Written by / 12/05/2018 / No comments / , , , , , , , , , , , ,

SEEKING GRINDHOUSE DIRECTOR TOBE HOOPER IN STEVEN SPIELBERG'S SUPERNATURAL HORROR 'POLTERGEIST'

Year of Theatrical Haunting: 1982
One of the most iconic images in horror film history occurs when the little blond-haired Heather O'Rourke's Carol Anne places her hands on the family TV's flashing static/snowy screen after the Star Spangled Banner, and, like in real life back then, televisions would all cease programming for the night: Which is about as unfathomable to Millennials as Prohibition was to Baby Boomers and especially Generation-X...

The latter who grew up with POLTERGEIST... And for the curious, cinema-obsessed few, trying to figure out the difference between the already renown, omnipresent style of producing creator Steven Spielberg to hired director Tobe Hooper, is like imagining the childlike-eerie Jerry Goldsmith score in the hands of Spielberg's usual composer John Williams...

Beneath the hills of Agoura Hills suburbia in Los Angeles
The dark and foreboding main theme doesn't have Williams' deeper, wider scope (which might not have fit here) but there's a similar cadence as things pick up in a more jovial pace: Like when a chubby, beer-handling neighbor's chased by a remote-controlled car to the pivotal, cookie-cutter, sprawling suburban locale...

And a creepy underline remains with both Goldsmith's soundtrack and Hooper's direction: The TEXAS CHAINSAW MASSACRE auteur who's not only underrated for this gig, but is often disregarded as having actually directed this haunted house classic: which was Spielberg's labor-of-love for years...

Great image of the geists gone wild
Maybe it's best not to ask what Hooper did, but what Spielberg didn't or wouldn't do? For one, Tobe's exploitation style makes POLTERGEIST much darker than the usual Spielberg outing. Even the classic JAWS turned the initial gory killings into a triumphant, modern Moby Dick adventure. But as this otherwise conventional horror show progresses into extremely deep darkness, there's far less mainstream-breathing room for the characters and audience...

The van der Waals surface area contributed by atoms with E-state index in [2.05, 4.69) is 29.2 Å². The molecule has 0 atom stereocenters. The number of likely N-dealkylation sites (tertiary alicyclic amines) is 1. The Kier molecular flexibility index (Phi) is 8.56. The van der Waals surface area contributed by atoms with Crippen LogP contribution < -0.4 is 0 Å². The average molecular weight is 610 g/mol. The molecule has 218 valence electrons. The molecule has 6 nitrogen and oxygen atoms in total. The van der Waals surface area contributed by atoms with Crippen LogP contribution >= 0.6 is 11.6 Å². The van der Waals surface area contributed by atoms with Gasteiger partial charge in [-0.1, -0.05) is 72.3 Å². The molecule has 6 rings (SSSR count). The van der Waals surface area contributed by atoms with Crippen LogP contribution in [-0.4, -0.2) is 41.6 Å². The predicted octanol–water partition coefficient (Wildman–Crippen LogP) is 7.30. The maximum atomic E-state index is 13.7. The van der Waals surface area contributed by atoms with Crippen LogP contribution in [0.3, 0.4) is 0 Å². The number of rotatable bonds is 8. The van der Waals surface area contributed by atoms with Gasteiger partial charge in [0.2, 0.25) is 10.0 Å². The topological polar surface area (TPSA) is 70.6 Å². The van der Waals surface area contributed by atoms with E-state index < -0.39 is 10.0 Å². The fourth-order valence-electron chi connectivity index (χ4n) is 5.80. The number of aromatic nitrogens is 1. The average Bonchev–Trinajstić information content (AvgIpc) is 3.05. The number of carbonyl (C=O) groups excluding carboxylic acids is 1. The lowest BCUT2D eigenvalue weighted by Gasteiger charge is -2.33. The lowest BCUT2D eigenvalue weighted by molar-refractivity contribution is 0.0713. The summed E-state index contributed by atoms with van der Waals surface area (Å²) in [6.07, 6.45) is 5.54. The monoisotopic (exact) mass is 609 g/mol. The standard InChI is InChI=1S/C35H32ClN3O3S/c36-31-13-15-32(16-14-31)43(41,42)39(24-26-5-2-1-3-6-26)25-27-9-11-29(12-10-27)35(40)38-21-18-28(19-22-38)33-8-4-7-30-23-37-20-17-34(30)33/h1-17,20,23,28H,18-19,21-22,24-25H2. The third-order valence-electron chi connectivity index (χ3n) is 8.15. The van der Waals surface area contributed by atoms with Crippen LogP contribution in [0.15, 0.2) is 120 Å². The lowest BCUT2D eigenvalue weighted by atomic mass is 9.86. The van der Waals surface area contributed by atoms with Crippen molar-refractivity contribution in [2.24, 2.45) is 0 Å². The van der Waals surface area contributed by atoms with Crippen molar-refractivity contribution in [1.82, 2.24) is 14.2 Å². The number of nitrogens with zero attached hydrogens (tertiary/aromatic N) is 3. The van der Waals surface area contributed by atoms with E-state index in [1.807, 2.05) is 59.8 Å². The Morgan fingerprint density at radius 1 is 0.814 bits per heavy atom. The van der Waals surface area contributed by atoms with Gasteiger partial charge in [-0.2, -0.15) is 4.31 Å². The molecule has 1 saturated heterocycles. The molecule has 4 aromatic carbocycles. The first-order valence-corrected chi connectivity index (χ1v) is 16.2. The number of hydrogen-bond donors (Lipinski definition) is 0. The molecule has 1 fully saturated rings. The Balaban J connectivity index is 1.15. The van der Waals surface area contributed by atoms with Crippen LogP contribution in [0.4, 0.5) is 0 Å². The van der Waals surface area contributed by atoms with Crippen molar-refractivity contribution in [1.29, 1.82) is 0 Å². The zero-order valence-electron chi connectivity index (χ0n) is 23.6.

Before which, the conservative-looking, run-of-the-mill parents liberally share a joint, acting like the sort of free-spirits who'd wind up stalked and hunted in a body count slasher flick as they later "reach back to the past when we had open minds," so that, while being Spielberg's script, doesn't really feel like his usual platform...

Dominique Dunne gives an FU to Sonny Landham and crew
Stuff like that killer bedroom clown little Robbie just can't put away could be something straight out of Hooper's dementedly wicked, thoroughly hypnotic (and under-appreciated) FUNHOUSE. Or the schoolgirl-skirted teenage daughter flipping the bird to a group of lustful construction workers...

Also during the buildup, what really distinguishes a slightly offbeat pace is the 1960's/1970's-style of editing: When one scene feels a half-second from ending in a normal manner, the other begins, already in motion: which derives from the era Hooper was probably influenced by: throwing the viewer slightly askew/off-balance, and...

E. Buzz is named after a Dan Aykroyd original SNL character
In all, Spielberg's touches are too numerous to mention, especially since POLTERGEIST ultimately bears his collective touch: ranging from moving toys ala CLOSE ENCOUNTERS to the camera-gliding flow taking the viewer perfectly along for the ride, like RAIDERS OF THE LOST ARK and even 1941. And that ride begins and peaks at the most entertaining and wonderfully voracious during scenes of initial contact: before Carol Anne gets sucked into the Sony..